Sheffield producer delivers an accomplished, relevant and unifying second LP.
Garry Mulholland 2011
Tom Bell aka Toddla T emerged from Sheffield in 2007, and everyone thought he was black. As a teenage DJ, producer and artist, Bell favoured an ebullient mix of new electro beats and old dancehall vocals provided by hometown black British MCs, marking him out as a cheeky Brit version of M.I.A.’s American collaborator Diplo.
Having established himself with an entertaining if unfocussed debut album (2009’s Skanky Skanky), production and remixes for the likes of Roots Manuva, Hot Chip, Gorillaz and Tinchy Stryder, and a DJ rep that bagged him a regular Radio 1 show, Bell is well positioned to make cute pop-grime hits about tacky clubbing and trainers. Thankfully, the boy has ambition. His second album is nothing short of an attempt to encompass 35 years of melodic dance music while presenting an optimistic view of British inner-city street life, just as the image of the youth of today has hit an all-time low.
The single and title-track makes a bold opening statement of intent. Real drums, guitars, slap bass and MC legend Roots Manuva singing rather than rapping. The retro feel continues with mini-hit Take It Back, where missing-in-action Brit-soul star Shola Ama fronts a tune that harks back to the pop-rave hits of the late 80s and early 90s; all pounding Italo-house piano giving way to dreamy Ibiza romance.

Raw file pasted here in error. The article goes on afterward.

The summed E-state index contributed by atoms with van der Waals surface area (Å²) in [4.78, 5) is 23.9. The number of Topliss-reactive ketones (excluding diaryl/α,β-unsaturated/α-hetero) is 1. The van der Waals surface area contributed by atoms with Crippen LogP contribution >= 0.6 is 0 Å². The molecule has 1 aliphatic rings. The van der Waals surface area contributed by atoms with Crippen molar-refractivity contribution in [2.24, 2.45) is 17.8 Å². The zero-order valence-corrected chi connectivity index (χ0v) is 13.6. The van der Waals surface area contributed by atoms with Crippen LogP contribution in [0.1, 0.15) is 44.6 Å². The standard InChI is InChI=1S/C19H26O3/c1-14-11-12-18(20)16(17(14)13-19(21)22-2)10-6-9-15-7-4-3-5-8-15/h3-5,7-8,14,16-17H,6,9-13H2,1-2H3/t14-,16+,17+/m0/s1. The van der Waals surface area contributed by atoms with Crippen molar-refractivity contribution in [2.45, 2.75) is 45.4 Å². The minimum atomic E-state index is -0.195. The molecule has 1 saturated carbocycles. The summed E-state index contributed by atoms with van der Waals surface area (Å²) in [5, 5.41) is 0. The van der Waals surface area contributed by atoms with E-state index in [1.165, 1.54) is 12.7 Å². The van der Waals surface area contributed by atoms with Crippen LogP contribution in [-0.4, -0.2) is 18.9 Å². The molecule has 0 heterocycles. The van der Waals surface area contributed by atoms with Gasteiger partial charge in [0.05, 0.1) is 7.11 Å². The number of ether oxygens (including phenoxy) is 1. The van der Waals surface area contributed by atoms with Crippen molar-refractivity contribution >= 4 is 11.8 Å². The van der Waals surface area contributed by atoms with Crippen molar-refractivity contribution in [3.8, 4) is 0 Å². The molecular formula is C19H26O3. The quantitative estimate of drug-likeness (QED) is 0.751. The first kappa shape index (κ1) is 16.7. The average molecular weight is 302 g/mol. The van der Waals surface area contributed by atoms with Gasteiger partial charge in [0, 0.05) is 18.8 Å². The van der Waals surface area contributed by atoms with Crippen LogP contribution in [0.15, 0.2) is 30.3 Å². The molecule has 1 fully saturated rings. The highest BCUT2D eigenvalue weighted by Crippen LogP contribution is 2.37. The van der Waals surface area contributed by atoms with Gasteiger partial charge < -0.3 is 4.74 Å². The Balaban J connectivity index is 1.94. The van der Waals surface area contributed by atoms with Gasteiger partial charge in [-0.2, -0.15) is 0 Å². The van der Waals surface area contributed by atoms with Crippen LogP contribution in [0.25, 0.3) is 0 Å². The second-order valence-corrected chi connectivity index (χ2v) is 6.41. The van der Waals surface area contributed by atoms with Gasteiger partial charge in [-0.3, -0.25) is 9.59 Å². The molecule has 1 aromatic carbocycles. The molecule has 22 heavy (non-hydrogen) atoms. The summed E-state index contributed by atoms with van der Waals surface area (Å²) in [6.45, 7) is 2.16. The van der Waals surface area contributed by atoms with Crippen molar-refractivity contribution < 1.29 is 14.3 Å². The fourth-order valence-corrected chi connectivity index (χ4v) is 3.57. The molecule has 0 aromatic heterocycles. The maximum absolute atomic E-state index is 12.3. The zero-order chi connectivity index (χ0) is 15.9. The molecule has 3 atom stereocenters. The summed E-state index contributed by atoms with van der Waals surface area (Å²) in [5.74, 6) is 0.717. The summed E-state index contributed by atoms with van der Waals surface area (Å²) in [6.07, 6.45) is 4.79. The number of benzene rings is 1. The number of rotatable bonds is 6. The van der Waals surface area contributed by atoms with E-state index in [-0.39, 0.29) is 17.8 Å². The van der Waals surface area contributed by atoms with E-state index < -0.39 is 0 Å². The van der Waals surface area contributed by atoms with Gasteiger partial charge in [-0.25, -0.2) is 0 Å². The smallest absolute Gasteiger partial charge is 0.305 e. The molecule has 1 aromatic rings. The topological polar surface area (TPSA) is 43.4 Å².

So it’s both timely and fitting when Take It Back segues straight into the grimy rap and skittering minimalism of Cruise Control, and when those tough beats still soften into something sweet and summery for the chorus. The eclecticism is so well-paced that the left-turn into the arty electro sex pop of Róisín Murphy’s Cherry Picking seems entirely logical.
And as for Streets So Warm: it’s a completely different listen after the events of early August 2011. Its passionate, plaintive discourse on British youth crime – its effects and its causes – connects 2011 dancehall with conscious 70s reggae, and sounds out a warning ("The streets are warm but the youth are cold") that feels like a lament for a generation of lost working-class children. Toddla T confesses the album’s debt to Soul II Soul’s Club Classics Vol. One, and it is an update fit for harsher times.
But… Watch Me Dance is also an unfashionable record. It won’t fit snugly into either pop or urban radio schedules. It refuses to play the niche game. And Club Classics Vol. One defined its times because people got to hear it. It would be a crying shame if a record so accomplished, relevant and unifying never gets to be heard. Because, right now, this album is necessary.